Finding novel targets using HCS-based RNAi screening

The advent of RNAi-based functional genomics in mammals enabled the conduction of unbiased screens in human cell systems. In order to identify endogenous suppressors of FOXO, which a priori have the potential to be targeted to restore FOXO functions, we performed a systematic large-scale loss of function screening factors. Based on two independent cell-based systems that were shown to effectively report FOXO-dependent transcriptional activity and subcellular localisation of the GFP–FOXO fusion protein, we screened a vector-based RNAi expression library that directs the synthesis of shRNAs targeting for suppression of 7914 different human genes10. Among the genes identified and validated as negative FOXO regulators, we found the pseudokinase TRIB2, the human homolog of the Drosophila gene tribbles. We found TRIB2 to be highly expressed specifically in melanoma malignancies. In vitro and in vivo results reported here indicate that TRIB2 can facilitate the growth and survival of melanomas by downregulating FOXO activity. Melanoma lesions are the most aggressive form of skin cancer, resistant to all standard anticancer therapies14. Further investigation into the role of TRIB2 in the pathogenesis of melanoma lesions may provide new therapeutic insights and lead to the development of TRIB2 as a therapeutic target for melanoma.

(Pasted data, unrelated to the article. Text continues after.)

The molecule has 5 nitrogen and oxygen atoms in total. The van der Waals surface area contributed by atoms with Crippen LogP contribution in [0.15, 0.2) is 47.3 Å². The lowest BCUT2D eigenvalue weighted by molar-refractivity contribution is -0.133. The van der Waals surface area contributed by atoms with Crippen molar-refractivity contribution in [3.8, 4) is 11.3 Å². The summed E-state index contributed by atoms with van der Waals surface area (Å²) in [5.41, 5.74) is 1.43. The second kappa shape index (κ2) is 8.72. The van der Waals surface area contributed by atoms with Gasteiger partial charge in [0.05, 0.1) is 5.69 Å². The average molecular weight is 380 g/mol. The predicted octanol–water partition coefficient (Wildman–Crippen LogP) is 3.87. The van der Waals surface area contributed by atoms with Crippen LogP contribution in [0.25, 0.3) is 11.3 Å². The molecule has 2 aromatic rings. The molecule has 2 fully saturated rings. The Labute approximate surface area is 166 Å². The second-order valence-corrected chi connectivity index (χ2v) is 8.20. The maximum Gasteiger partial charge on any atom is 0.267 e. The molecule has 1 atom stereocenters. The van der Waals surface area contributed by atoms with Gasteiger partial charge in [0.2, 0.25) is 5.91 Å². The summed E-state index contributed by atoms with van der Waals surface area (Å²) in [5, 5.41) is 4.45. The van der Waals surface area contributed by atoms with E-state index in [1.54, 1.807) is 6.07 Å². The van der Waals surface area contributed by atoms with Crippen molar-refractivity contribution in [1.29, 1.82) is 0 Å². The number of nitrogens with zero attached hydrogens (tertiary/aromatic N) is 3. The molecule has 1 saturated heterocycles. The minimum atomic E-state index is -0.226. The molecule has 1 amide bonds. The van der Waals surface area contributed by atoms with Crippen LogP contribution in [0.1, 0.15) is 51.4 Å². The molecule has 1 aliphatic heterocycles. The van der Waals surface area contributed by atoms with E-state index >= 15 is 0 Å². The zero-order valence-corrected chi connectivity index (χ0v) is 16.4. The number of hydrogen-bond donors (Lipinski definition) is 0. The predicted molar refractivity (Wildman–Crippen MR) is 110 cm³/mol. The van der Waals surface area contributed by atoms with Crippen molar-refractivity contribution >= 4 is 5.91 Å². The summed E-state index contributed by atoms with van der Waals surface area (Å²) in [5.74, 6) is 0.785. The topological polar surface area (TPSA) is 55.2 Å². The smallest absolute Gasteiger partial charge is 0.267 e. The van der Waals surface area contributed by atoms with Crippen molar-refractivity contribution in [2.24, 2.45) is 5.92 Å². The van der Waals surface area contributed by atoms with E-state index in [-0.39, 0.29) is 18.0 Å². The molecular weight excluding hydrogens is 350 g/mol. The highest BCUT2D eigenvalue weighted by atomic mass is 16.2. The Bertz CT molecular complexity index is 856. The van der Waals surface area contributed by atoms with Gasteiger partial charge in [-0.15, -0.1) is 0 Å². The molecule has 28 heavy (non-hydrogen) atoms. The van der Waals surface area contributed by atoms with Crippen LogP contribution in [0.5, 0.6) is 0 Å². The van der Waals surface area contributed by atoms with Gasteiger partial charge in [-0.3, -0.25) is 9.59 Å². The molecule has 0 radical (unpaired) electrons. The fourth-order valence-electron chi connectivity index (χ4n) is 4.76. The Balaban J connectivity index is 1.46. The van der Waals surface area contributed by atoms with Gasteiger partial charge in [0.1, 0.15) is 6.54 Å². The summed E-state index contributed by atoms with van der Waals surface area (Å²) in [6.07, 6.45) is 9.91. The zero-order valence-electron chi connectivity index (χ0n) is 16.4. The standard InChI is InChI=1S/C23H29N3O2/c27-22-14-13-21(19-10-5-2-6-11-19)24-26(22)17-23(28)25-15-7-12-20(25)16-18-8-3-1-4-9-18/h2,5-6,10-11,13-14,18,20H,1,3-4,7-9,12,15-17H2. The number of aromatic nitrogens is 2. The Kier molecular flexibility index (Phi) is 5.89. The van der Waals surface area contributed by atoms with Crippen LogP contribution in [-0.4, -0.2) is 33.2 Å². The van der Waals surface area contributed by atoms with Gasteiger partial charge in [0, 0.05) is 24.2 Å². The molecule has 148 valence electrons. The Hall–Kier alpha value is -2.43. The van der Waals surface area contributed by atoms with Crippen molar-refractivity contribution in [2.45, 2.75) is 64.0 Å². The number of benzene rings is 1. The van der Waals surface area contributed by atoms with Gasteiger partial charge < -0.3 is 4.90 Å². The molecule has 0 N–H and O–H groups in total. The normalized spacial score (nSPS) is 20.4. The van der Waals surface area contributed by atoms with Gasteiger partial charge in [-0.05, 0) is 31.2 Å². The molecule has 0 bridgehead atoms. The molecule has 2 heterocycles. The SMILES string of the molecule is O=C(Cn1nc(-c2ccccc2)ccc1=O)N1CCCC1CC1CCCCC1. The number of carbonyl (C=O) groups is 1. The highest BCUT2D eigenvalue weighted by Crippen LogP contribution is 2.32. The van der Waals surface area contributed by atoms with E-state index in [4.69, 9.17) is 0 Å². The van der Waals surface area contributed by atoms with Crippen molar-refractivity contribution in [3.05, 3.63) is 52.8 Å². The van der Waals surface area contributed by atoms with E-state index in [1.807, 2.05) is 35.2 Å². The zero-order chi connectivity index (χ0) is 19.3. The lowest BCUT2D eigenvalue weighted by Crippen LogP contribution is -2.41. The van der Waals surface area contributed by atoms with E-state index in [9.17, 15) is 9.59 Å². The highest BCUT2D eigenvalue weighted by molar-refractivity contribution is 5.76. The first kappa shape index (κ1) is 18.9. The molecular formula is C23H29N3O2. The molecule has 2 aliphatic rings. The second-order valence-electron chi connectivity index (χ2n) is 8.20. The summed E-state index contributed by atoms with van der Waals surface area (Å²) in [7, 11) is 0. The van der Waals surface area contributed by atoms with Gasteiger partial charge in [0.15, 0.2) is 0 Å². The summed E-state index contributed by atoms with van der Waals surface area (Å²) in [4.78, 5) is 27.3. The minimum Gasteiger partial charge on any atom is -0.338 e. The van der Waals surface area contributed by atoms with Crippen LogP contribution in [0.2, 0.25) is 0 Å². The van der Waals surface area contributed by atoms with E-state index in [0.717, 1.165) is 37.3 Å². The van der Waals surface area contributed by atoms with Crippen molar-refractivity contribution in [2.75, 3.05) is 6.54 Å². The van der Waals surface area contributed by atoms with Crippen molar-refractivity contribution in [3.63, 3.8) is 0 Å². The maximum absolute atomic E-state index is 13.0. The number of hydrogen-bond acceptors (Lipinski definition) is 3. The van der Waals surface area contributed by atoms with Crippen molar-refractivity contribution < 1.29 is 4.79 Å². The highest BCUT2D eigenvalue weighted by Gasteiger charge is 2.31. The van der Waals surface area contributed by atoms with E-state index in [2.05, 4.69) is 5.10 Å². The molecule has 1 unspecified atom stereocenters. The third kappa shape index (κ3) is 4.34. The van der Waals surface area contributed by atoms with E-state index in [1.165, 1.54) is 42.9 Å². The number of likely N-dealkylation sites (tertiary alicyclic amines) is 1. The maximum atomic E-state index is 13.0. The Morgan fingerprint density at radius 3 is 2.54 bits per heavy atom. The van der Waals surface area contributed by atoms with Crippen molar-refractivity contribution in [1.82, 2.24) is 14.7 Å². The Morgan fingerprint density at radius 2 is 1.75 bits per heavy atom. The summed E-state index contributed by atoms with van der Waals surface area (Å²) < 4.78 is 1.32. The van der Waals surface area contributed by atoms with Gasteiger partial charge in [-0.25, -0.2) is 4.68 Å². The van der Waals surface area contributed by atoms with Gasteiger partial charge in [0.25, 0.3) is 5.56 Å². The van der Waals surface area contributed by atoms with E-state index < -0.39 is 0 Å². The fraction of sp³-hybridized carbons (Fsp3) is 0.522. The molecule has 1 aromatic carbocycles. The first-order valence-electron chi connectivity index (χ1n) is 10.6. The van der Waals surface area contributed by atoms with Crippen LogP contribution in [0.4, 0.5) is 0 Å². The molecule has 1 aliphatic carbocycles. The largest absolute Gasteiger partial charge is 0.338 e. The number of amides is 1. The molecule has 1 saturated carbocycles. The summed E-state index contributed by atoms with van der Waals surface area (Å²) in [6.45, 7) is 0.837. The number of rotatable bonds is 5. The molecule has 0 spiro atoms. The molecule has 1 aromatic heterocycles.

A new arsenal of therapeutic options selectively targeting cancers without toxicity to normal tissues is urgently needed. The successful treatment of chronic myeloid leukaemia with Gleevec has provided the proof of principle for the concept of targeted anti-cancer therapy. The identification of molecular targets intimately linked to the causal changes in the major human malignancies will be essential to develop new strategies for the targeted treatment of cancer. The application of RNA interference and chemical genetics combined with image-based cellular screening has proven a powerful tool for the unbiased identification of disease relevant molecular targets. Acknowledgements This work was supported by a grant from the Spanish MEC (project BIO2006-02432).


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About the author

Dr. Wolfgang Link currently holds a position at the Department of Experimental Therapeutics at the Spanish National Cancer Centre (CNIO) in Madrid (Spain) where he is responsible for the image based translational research aiming to discover anti-cancer therapies. Dr. Wolfgang Link is credited with two patents and 27 publications in leading academic journals. His research led to the discovery of essential genes in synaptic plasticity and pain control. Upon completion of his postdoctoral training at the CNB (Madrid, Spain), he moved into the biotechnology industry in Munich (Germany). Wolfgang joined the CNIO in 2001.